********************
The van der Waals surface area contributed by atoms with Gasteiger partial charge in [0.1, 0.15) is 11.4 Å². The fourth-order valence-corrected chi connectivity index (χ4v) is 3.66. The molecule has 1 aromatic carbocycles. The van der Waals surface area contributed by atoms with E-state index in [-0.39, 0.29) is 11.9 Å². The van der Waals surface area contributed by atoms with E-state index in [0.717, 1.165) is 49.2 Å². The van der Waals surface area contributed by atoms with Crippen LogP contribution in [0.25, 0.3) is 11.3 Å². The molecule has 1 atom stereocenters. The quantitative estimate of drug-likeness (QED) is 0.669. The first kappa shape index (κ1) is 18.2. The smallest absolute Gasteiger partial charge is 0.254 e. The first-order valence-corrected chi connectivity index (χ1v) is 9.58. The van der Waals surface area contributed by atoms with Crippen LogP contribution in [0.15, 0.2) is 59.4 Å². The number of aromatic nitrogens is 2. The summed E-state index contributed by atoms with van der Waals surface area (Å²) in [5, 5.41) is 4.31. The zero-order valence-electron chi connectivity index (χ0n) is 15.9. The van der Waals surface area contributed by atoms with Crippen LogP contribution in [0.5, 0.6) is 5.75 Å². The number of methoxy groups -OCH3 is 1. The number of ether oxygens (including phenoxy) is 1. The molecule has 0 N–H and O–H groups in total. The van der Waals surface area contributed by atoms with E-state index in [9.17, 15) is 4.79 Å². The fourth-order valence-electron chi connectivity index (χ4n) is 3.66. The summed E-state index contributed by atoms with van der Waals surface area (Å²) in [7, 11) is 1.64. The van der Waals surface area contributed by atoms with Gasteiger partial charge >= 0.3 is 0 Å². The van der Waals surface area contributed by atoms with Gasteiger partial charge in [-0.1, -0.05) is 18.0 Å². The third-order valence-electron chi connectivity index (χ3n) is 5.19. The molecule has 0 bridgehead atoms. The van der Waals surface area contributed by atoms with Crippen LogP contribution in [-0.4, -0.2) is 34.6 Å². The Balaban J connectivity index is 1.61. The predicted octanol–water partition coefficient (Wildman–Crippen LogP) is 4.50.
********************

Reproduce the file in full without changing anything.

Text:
The van der Waals surface area contributed by atoms with Gasteiger partial charge in [0.1, 0.15) is 11.4 Å². The fourth-order valence-corrected chi connectivity index (χ4v) is 3.66. The molecule has 1 aromatic carbocycles. The van der Waals surface area contributed by atoms with E-state index in [-0.39, 0.29) is 11.9 Å². The van der Waals surface area contributed by atoms with E-state index in [0.717, 1.165) is 49.2 Å². The van der Waals surface area contributed by atoms with Crippen LogP contribution in [0.25, 0.3) is 11.3 Å². The molecule has 1 atom stereocenters. The quantitative estimate of drug-likeness (QED) is 0.669. The first kappa shape index (κ1) is 18.2. The smallest absolute Gasteiger partial charge is 0.254 e. The first-order valence-corrected chi connectivity index (χ1v) is 9.58. The van der Waals surface area contributed by atoms with Crippen LogP contribution in [0.15, 0.2) is 59.4 Å². The number of aromatic nitrogens is 2. The summed E-state index contributed by atoms with van der Waals surface area (Å²) in [5, 5.41) is 4.31. The zero-order valence-electron chi connectivity index (χ0n) is 15.9. The van der Waals surface area contributed by atoms with Crippen LogP contribution in [0.5, 0.6) is 5.75 Å². The number of methoxy groups -OCH3 is 1. The number of ether oxygens (including phenoxy) is 1. The molecule has 0 N–H and O–H groups in total. The van der Waals surface area contributed by atoms with E-state index in [9.17, 15) is 4.79 Å². The fourth-order valence-electron chi connectivity index (χ4n) is 3.66. The summed E-state index contributed by atoms with van der Waals surface area (Å²) in [7, 11) is 1.64. The van der Waals surface area contributed by atoms with Gasteiger partial charge >= 0.3 is 0 Å². The van der Waals surface area contributed by atoms with Gasteiger partial charge in [-0.1, -0.05) is 18.0 Å². The third-order valence-electron chi connectivity index (χ3n) is 5.19. The molecule has 0 bridgehead atoms. The van der Waals surface area contributed by atoms with Crippen LogP contribution in [-0.4, -0.2) is 34.6 Å². The Balaban J connectivity index is 1.61. The predicted octanol–water partition coefficient (Wildman–Crippen LogP) is 4.50.